Flexible hacking gives this open-world sequel a distinct flavor.
By expanding on a lot of what the first game and its expansion got right and mixing action, stealth, and puzzle gameplay with handy remote-control drones, Watch Dogs 2 impresses with open mission designs with multiple ways to reach your objective and some great toys to find them with. I’m conflicted about the tone of its story and characters, but I had a great time exploring its Bay Area map. This is a significant improvement over the original Watch Dogs in nearly every way.
One of the chief complaints about the original Watch Dogs was that its “fixer” hacker protagonist, Aiden Pearce, is a bland and unlikeable character. Ubisoft listened and left Pearce in Chicago, picking up in the Bay Area with the much more personable hacker vigilante Marcus Holloway, who is motivated not by blind revenge but by a philosophy and doesn’t always take himself seriously. Aside from a few cringe-inducing jokes, I like Marcus a lot more. Even though he and his vigilante hacker gang, Dedsec, are a little obnoxious and petty about their crusade against the Orwellian surveillance state this version of America has become, they’re generally relatable.
But, surprise twist: that’s kind of an issue, because I just don’t buy Marcus as a killer who mows people down by the dozen with gaudy, 3D-printed assault weapons. The way he’s portrayed in the cutscenes ranting against the misuse of people’s personal information is passionate, and he seems like a fundamentally good person. And then the mission begins and he might wipe out a group of private security guards, gang members, or worse, actual San Francisco Police, before going back to being relatively happy-go-lucky in the cutscenes again, unfazed by all the murder and chaos. It’s a weird disconnect that feels different than roleplaying as a violent criminal like Trevor Philips or Michael de Santa, and though it didn’t affect the mechanics it was something I was constantly noticing and feeling off about.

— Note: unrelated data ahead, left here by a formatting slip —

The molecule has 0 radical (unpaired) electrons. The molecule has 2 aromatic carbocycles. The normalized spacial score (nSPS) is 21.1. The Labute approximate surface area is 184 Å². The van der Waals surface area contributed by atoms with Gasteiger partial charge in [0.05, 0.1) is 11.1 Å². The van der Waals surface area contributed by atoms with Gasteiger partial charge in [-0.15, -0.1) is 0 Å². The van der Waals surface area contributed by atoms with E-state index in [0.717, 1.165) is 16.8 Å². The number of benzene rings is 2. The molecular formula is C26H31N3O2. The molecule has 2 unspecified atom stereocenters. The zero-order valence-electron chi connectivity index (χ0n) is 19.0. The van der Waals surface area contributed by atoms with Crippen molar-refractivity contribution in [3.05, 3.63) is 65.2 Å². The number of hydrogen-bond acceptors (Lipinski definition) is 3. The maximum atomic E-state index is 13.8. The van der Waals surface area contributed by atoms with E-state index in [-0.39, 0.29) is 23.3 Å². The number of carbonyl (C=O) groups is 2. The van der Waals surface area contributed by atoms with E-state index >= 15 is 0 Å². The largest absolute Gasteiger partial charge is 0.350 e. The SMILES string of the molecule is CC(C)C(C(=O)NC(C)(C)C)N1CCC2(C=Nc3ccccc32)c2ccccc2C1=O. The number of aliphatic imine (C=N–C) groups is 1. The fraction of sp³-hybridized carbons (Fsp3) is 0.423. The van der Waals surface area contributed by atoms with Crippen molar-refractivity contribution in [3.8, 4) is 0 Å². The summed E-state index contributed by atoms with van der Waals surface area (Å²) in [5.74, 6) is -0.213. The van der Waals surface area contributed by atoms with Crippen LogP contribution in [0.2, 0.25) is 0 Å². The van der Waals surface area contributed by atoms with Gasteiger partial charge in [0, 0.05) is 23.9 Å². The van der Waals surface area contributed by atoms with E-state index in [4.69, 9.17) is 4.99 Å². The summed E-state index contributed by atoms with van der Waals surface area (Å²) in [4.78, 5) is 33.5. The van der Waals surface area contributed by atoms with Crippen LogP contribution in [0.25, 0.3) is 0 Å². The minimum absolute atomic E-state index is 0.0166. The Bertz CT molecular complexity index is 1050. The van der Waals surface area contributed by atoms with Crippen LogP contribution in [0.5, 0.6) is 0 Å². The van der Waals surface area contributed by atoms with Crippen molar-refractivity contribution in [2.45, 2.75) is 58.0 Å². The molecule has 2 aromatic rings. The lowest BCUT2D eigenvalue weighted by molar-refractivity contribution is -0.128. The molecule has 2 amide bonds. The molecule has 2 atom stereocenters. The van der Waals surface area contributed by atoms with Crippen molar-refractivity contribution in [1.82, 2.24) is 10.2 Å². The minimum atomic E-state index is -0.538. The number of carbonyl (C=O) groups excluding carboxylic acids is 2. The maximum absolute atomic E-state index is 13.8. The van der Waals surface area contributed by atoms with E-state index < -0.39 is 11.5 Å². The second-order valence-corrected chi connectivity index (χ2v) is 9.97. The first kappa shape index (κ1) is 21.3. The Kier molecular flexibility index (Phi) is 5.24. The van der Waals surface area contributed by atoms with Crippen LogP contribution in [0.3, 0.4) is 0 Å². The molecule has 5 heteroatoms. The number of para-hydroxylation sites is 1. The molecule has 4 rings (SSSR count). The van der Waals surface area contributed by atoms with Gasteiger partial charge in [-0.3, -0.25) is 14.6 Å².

Watch Dogs 2 is as much a stealth game as it is an action game.
Because there’s no morality system to punish (or reward) violent behavior, Marcus’ personality is the only thing pushing us toward a non-lethal playstyle of stealth and silent takedowns. While it’s not as built out as something like Hitman (you can’t, for example, hide unconscious bodies to avoid detection) Watch Dogs 2 is as much a stealth game as it is an action game. Finding a silent path to an objective is a more interesting and challenging way to play that makes you use all your tools, including drones that can drive through small spaces or fly to hack something you couldn’t reach. They’re great for scoping out an area before you charge in yourself. It’s a shame that efforts to keep the body count down aren’t recognized, though – even perfectly ghosting a mission gives you the same reward as turning everyone you meet into ghosts.
Though I attempted it anyway, non-lethal techniques aren’t quite enough when you’re caught in the midst of a high-tech heist. You can melee people and knock them out (or maybe getting hit in the face by Marcus’ improvised melee weapon kills them, I’m not entirely sure), and you have an infinite-ammo stun gun that can incapacitate people at range, but it’s slow to fire (even with an upgrade). It’s no match for a wave of guards with SMGs, and so, not always for the better, out come the big guns.